In 1960 the company was renamed Schweizerische Radio- und Fernsehgesellschaft (and the equivalent names in the other languages - see above) to reflect the addition of television services. In 1964 the Federal Council allowed television advertising, as a means of keeping licence fees down. In 1966 the three main languages were each given a second radio channel, in order to counter the effects of new commercial broadcasters outside the country, whose strong signals were reaching the Swiss population. In the same year a dedicated Romansh broadcasting unit was created in Chur, using some of the new German-language second channel's broadcasting time. In 1968 colour television was introduced, and the number of licence fee payers passed one million.

In 1978 the radio channels started stereo transmissions. In 1983 the Federal Council relaxed the Swiss media legislation to permit local private and commercial radio channels. SRG SSR countered this threat by launching its third set of channels, aimed at a younger audience. In 1991 SRG SSR underwent a wide-ranging restructuring. The enterprise organised itself as a private industry association, structured as a holding company under Swiss company law. The name, SRG SSR idée suisse, was introduced. In 1992 Radio Rumantsch was separated from the German-language radio broadcaster, that had housed the Romansh broadcasting activities since 1938, and in 1994 the Romansh TV activities were moved over as well and the Romansh company renamed itself Radio e Televisiun Rumantscha.

Organisation

SRG SSR is located in Bern. It is governed by a Board of Directors, appointed by a central council consisting of representatives of the four organisations.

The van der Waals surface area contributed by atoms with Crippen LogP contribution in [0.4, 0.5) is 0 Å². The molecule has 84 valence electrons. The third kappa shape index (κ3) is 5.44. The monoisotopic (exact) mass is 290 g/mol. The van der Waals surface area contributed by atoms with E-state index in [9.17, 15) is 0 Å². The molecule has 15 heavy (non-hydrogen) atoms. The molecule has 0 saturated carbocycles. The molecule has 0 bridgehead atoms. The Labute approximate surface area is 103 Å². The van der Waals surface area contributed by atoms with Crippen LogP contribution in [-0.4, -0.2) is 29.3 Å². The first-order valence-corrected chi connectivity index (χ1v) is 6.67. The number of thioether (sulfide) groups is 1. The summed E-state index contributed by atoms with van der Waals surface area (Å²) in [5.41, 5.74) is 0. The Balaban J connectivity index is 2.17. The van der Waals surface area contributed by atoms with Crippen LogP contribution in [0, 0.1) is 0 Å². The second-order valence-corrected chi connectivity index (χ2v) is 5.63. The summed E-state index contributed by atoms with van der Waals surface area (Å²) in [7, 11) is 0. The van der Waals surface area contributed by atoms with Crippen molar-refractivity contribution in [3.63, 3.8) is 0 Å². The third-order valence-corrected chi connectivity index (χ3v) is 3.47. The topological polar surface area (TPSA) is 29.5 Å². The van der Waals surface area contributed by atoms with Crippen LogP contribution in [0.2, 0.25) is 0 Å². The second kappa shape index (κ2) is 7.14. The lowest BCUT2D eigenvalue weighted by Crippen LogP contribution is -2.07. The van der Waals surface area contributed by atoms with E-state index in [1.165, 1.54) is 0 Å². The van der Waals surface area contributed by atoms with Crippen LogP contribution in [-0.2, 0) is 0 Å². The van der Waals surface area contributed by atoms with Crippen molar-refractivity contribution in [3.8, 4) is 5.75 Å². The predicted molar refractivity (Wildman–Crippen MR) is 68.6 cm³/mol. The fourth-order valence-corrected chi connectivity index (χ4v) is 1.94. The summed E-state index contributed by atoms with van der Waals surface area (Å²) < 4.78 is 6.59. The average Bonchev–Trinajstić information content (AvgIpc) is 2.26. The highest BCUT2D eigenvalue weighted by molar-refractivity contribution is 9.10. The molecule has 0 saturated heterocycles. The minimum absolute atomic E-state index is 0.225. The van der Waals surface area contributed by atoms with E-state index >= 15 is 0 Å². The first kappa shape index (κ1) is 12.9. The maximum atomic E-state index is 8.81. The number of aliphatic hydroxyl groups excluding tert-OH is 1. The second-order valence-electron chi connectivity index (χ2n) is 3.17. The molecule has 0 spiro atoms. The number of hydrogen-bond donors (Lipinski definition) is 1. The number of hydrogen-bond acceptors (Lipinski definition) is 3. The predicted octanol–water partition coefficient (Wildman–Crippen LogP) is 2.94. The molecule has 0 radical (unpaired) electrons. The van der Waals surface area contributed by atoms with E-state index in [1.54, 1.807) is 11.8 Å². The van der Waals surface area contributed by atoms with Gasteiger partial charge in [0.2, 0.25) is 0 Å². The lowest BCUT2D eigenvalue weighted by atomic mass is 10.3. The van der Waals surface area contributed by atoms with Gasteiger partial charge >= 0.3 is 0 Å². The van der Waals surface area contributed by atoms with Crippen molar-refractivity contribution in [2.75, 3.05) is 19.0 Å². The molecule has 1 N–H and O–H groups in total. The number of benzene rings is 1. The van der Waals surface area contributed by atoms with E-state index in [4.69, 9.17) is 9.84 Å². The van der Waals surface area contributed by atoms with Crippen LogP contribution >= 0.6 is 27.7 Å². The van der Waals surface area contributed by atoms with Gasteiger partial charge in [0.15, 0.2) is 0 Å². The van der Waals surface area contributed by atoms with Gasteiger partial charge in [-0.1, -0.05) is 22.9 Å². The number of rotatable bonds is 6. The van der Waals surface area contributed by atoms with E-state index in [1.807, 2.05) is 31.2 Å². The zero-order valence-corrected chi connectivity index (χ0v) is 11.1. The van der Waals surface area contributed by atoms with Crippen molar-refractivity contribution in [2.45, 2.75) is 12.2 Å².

Broadcasting is handled by five business units:

In addition, there are six subsidiary companies which produce TV programmes, teletext pages, book publishing, TV commercials, and audience research.

Terrestrially, the only television channels available in the whole of Switzerland are SRF 1, RTS Un, and RSI La 1, but the other channels are available in the linguistic regions represented by the broadcast language, and also nationally via cable and satellite.

Swissinfo

The former abbreviation SRI originally stood only for "Swiss Radio International", which was SRG SSR's international broadcasting arm, aimed at expatriates and others interested in Switzerland. In October 2004, SRI ceased broadcasting on short-wave and satellite, and instead concentrated its efforts on its multimedia internet platform Swissinfo.ch, which now takes most of the resources. The Swissinfo website is produced in English, French, German, Italian, Spanish, Portuguese, Arabic, Chinese, Russian and Japanese.

Others

See also

References

  1. ^ "Contact." Swiss Broadcasting Corporation. Retrieved on 9 December 2010. "SRG SSR General management Giacomettistrasse 1 3000 Berne 31."

External links

  • SRG SSR (English)(German)(French)(Italian)(Romansh)
  • SRG Deutschschweiz (SRG.D) - the German parent organisation (German)
  • SSR Romande (RTSR) - the French parent organisation (French)
  • Società cooperativa per la radiotelevisione nella Svizzera italiana (CORSI) - the Italian parent organisation (Italian)
  • SRG SSR Svizra Rumantscha (SRG.R) - the Romansh parent organisation (Romansh)